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What Are Tannins?

What Are Tannins?

If you’re a regular red wine drinker, you’ve likely come in contact with tannins before. These astringent, polyphenolic compounds are responsible for the drying sensation left on your tongue, cheeks, and gums—though what exactly are they, what do they do, and how do they help in the wine aging process? We’re breaking down everything you need to know about these small-yet-fierce compounds found in your favorite bottles, here. 

What Are Tannins?

Tannins are bitter, polyphenolic compounds that are naturally occurring in the skins, stems, and seeds of grapes. Outside of grapes / wine, tannins are also found in a variety of foods, including the skins of many fruits, nuts, and legumes.  

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What Do Tannins Feel Like?

Scientifically speaking, tannins combine with other proteins—including those present in saliva—to create an astringent, drying sensation on the palate. Historically, the main role of tannins in nature was to prevent humans and animals from eating unripe fruits and plants. 

However, not all tannins are created equal. Tannins vary from wine to wine, and can often present different textures on the palate. Some tannins feel satiny and silky, whereas others can feel grainy and harsh. You know the drying sensation in your mouth that comes from eating an underripe peach or over brewed cup of tea? These feelings are both caused by tannins!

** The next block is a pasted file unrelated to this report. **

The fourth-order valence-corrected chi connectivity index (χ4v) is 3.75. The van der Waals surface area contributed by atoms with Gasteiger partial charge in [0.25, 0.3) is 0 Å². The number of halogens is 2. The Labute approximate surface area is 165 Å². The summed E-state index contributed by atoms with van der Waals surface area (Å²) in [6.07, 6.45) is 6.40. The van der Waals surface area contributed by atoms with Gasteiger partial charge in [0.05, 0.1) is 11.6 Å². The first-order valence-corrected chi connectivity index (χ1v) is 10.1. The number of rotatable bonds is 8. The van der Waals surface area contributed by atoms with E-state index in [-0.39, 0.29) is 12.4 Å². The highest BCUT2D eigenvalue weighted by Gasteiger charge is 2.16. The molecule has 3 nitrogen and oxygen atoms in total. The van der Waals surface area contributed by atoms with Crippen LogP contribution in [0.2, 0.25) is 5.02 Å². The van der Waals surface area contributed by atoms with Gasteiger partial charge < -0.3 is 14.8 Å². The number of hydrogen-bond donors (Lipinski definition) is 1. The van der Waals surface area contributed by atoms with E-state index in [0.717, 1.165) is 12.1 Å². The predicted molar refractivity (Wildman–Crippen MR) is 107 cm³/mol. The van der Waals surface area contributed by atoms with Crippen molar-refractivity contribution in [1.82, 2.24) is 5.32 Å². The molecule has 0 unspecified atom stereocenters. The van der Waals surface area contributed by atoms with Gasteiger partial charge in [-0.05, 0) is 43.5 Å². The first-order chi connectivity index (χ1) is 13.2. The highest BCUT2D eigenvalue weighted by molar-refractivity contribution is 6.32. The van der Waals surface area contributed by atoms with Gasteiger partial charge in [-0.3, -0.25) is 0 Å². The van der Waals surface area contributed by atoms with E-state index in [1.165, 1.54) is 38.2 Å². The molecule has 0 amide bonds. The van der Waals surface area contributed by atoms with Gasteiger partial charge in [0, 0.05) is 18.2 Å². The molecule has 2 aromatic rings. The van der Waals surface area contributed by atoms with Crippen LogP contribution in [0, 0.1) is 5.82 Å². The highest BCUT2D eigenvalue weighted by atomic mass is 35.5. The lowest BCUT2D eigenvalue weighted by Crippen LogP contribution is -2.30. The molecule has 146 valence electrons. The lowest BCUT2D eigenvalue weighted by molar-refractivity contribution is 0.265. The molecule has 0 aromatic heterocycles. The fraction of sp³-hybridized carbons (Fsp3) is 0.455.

Which Wines Are High in Tannins?

Similar to the fruit and tea examples above, wines high in tannins can create a drying sensation on the tongue, cheeks, and gums. Because tannins are generally present in the skins, stems, and seeds of grapes, their presence is most commonly felt in red and skin-contact (orange) wines. Examples of high-tannin grapes include Cabernet Sauvignon, Nebbiolo, Syrah, Mourvèdre, and Tempranillo.

Do Tannins Help Wine Age?

Yes. A high presence of tannins in wine will provide it with the structure to age gracefully over time. However, in addition to the presence of tannins, the wine must also be well made and balanced in other facets, specifically with regards to acidity. 

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Does Decanting Wine Help Soften Tannins?

Yes. When tannins come into contact with oxygen, the combining of these two molecules actually causes the tannins to soften. However, decanting a tannic wine won’t soften its tannins as much as aging well—as they say, patience is a virtue!

Which Foods Pair Best with Tannic Wines?

Similar to the reaction that takes place with oxygen, tannins will also soften when combined with fat. This is why wines higher in tannins often pair well with heavy, fattier foods. Think of your classic Cabernet Sauvignon pairings—steak, roasted meats, rustic stews, fatty cheeses, and more. The fat in these foods will combine with tannins in wine to bring the best out of the other: the fat will soften the tannins, while the tannins will bring out savory flavor in the food. A true win-win!

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